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Battle for Corrib has only begun, say Five

The Rossport Five, their families and friends were celebrating a victory this weekend after their release from prison last Friday. But the battle proper has not even begun yet. With both parties resolved in their respective stance on the controversial on-shore gas pipeline, the landowners and Shell E&P Ireland are bracing themselves for what could be a very drawn out mediation process.There will be intensive debating of the Corrib gas project in the coming months as the Department of Communications, Marine and Natural Resources set a mediation process in motion. Both Shell and the Rossport Five are eager to engage in talks but as things currently stand it would appear that they will have a long way to go to find some common ground.The men are calling for a complete reassessment of the Corrib gas project. But Shell insists that the issues at stake relate to the safety of the onshore gas pipeline. It will use the mediation process to address the people’s safety concerns and explain its proposals so the locals can “take a proper view”.The fact that Shell is proceeding with its application for a proper injunction may overshadow this new era of negotiations between it and the landowners.But Shell MD, Andy Pyle, told the Western People that the company believed that the injunction proceedings are necessary.“Given that there has not been a settlement of this dispute it is in everyone’s interest to go ahead. The main issue at stake is the validity of the consents we have been given to carry out this work. The landowners say they are not valid. We need to go through this hearing so that the courts can see that they are valid,” he explained.Mr Pyle stressed that the injunction was not being sought by Shell as a mechanism to punish the landowners. He maintained that the company had no intention of taking further action against the men and was happy to be entering a mediation process.Dr Mark Garavan, spokesperson for the Rossport Five, indicated that the men were also happy to participate in mediation but would be requesting that the Government itself is involved. “We are happy to go into negotiation with Shell but we want a three-way consultation. The Government is a part of this.” He pointed out that the terms of reference had yet to be laid out for the mediation process but said the Rossport Five agreed to it in principal. “We have argued for this and the lifting of the injunction from day one. First we need some time for the men and their families to recover.”Dr Garavan was critical of the fact that Shell’s injunction application will proceed while the mediation process is ongoing and noted that the latest independent safety review is also expected to be completed in the coming months.“Each of these things will address the same types of issues. We are concerned that this is itself a divided process. We wonder how all three will knit together.” With regard to the public consulation which the Minister for Communications, Marine and Natural Resources has arranged for October 12 and 13 next, Dr Garavan insisted that this event was merely an allusion to consultation. The Rossport Five will be focussing their energies on the mediation procedure.But the nightmare of their imprisonment in Cloverhill is not over yet for Micheal O’Seighin, Willie Corduff, Vincent Mr Grath, Philip McGrath and Brendan Philbin. At the High Court last Friday, High Court President Mr Justice Joseph Finnegan indicated that the men may yet be punished for their contempt. He will address that matter at the High Court on October 25 next.The Judge has also requested that Shell provide him with a full sworn affidavit on that date addressing its breach of an undertaking not to do anything not permitted by the licence of Minister for the Marine, Noel Dempsey.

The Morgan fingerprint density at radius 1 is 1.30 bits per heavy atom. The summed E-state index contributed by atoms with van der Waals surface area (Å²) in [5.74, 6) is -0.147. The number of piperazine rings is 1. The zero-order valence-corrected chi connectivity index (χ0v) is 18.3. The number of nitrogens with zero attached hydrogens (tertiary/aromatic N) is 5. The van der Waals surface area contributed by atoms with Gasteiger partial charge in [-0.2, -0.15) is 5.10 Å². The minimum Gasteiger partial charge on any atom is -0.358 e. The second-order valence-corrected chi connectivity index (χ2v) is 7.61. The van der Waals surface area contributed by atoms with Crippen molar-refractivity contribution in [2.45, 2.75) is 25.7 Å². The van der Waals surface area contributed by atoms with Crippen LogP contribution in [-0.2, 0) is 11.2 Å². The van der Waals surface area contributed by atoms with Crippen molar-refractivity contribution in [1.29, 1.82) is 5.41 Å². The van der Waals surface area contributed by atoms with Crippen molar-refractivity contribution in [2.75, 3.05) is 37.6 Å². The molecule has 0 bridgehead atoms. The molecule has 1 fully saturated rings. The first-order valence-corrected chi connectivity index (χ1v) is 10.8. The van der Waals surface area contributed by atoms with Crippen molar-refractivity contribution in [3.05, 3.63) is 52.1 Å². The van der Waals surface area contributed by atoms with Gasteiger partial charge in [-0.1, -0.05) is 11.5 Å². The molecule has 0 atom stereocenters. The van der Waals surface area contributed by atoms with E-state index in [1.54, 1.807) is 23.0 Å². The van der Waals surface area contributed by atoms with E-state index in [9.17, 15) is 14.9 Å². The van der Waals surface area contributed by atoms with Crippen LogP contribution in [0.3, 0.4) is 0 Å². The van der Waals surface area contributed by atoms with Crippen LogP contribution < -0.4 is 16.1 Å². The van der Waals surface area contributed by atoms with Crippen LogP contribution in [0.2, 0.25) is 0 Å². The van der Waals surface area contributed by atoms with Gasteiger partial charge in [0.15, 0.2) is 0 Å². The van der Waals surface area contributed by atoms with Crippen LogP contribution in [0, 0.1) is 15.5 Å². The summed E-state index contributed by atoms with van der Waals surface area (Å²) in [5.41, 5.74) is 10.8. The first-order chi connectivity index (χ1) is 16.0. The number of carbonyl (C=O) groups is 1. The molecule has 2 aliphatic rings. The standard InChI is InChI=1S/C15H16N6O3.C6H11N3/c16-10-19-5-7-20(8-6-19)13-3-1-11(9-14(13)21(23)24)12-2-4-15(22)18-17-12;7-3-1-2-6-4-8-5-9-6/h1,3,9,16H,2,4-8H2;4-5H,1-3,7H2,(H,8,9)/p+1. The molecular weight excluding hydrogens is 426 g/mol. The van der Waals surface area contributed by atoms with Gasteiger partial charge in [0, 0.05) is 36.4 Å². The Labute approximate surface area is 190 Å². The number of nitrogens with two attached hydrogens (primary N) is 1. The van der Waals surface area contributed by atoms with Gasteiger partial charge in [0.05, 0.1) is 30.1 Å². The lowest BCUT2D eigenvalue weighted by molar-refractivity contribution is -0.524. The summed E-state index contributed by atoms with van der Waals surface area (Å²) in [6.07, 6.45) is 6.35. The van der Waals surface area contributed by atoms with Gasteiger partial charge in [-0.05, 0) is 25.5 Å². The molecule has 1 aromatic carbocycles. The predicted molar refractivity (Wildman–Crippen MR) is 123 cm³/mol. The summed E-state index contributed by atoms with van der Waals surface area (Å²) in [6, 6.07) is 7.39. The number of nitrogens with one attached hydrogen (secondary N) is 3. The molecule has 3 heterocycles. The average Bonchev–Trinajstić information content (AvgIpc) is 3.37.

Posted Date: 
6 October 2005 - 4:26pm